Amy Schumer’s comedic stature is a lot like the glass of white wine she’s constantly holding as a high school football coach’s wife in last night’s parody of Friday Night Lights: it has slowly gotten bigger and bigger until it has become impossible to ignore. Schumer has been performing on TV in some capacity since 2007, but if last night’s season premiere of Inside Amy Schumer is any indication, she’s finally ready to seize the spotlight.
The first two seasons of Inside Amy Schumer have produced some excellent sketches about sex, gender and dating—“A Very Realistic Military Game” and “Sexting” come to mind—but last night’s season premiere has an underlying confidence to it that feels new and welcome. The show has been steadily improving since season one but with the third season premiere, it has finally crossed the threshold from good to essential.
It’s not that the format has been overhauled. The basic recipe of sketches, stand-up, man-on-the-street bits and “Amy Goes Deep” interviews remains unchanged. But all of the show’s key ingredients—its perversity, its crassness, its willingness to follow our absurd cultural notions about sex to their logical conclusions—are fresher and more pronounced.
The premiere opens strong with “Milk, Milk, Lemonade,” a deconstruction of the booty anthem co-starring Amber Rose and Method Man that has already made the YouTube rounds. The visual gags—like Schumer and crew dancing in front of a row of stalls as toilet paper streams behind them—justify the show spending three minutes on the joke that pop stars have spent the last year literally singing the praises of the place where “poop comes out.”
From there, it’s on to “Football Town Nights,” in which Josh Charles plays the new head coach of the Bronconeers, a high school football team that takes serious issue with his controversial “no raping” rule. Those who are understandably averse to any humor involving rape or sexual assault should steer clear of this sketch as well as Schumer’s previous work, but for those who aren’t, it acts as a brilliant deconstruction of victim-blaming attitudes.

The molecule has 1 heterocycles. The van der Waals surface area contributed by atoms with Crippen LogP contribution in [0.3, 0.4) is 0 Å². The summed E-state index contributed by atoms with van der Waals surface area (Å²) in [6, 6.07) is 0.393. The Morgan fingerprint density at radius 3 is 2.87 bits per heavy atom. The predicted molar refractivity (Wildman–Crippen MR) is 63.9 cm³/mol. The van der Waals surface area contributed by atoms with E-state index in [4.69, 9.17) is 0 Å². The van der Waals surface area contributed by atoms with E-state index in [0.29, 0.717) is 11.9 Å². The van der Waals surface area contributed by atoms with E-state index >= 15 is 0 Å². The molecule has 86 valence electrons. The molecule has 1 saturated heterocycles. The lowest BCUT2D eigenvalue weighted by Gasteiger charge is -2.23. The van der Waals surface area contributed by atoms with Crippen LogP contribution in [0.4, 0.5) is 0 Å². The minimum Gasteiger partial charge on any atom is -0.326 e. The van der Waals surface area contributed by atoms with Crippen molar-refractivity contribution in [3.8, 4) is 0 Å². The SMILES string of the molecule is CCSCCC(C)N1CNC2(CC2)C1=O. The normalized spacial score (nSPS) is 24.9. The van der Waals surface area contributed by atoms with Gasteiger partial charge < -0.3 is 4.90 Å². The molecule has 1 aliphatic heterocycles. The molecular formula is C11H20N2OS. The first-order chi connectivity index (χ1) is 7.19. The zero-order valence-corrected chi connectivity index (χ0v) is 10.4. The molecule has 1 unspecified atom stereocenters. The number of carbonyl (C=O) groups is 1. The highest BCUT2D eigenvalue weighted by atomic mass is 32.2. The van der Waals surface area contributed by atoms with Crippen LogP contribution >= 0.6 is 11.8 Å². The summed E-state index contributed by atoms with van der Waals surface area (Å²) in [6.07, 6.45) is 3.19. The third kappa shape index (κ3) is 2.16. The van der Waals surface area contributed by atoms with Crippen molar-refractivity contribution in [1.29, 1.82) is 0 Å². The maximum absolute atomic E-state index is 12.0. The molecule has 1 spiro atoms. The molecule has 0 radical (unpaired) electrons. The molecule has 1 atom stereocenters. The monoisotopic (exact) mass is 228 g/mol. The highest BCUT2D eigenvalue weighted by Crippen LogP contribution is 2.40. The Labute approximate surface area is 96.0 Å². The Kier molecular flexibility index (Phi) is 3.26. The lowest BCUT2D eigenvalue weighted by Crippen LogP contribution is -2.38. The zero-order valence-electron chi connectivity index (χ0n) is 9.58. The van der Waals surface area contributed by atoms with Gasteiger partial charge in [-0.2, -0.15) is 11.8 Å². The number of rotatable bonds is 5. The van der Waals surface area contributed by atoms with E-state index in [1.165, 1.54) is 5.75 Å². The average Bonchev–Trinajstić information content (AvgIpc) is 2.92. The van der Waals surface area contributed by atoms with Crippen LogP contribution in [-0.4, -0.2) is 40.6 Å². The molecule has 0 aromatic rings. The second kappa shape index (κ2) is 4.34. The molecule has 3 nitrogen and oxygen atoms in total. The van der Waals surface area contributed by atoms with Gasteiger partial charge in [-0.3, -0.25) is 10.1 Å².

Schumer once told Elle, “I would never just make a rape joke to make a rape joke. It needs to have a point and be really funny.”
In this case, the punchlines are both funny and pointed. In the sketch’s best scene, the players spend hours trotting out excuses for rape only to have Charles repeatedly refuse them: “What if it’s Halloween and she’s dressed like a sexy cat?” “What if she thinks it’s rape but I don’t?” “What if the girl says yes and then she changes her mind out of nowhere like a crazy person?”
In the next sketch, Amy stumbles onto a magical picnic being held by Tina Fey, Julia Louis-Dreyfus and Patricia Arquette to celebrate the Veep star’s “Last F*ckable Day,” the day when an actress is “not believably fuckable anymore” in the media’s eyes. At the start of the bit, they invite her to sit down with them and it’s hard not to see the gesture as symbolic: Schumer is hesitant at first but with a Peabody under her belt, she’s prepared to take her place at the more mainstream table.
“Who tells men when it’s their last fuckable day?” Schumer asks the group, to uproarious laughter.
A fake commercial for a birth control pill lampooning the uncomfortable truth that women typically need the permission of men to receive contraception is a more standard Schumer bit, one that is quickly superseded by the surprising appearance of transgender porn actress Bailey Jay in the closing “Amy Goes Deep” interview.
The conversation with Jay isn’t perfect—in many ways, it’s the antithesis of Katie Couric’s infamous interview of Laverne Cox interview in which the Orange is the New Black star calls out Couric’s invasive questions, with Schumer and Jay talking openly about the latter’s decision to keep her penis. But it’s a refreshingly honest and genuinely funny conversation on a channel where trans people are often made into the butt—or as Schumer might say, the “fudge machine”—of its jokes. For an uninformed audience, there’s a certain value in hearing bad questions get asked and answered.
At one point in the interview, Schumer stumbles, asking Jay whether or not her husband considered himself to be straight before he met her. Jay corrects her, pointing out that marrying a trans woman doesn’t make him anything other than heterosexual. It’s brave television and the perfect capstone to a season premiere that has set a high bar for the new and improved Amy Schumer.
Samantha Allen is the Internet’s premier alpaca enthusiast as well as a Daily Beast contributor. Follow her on Twitter.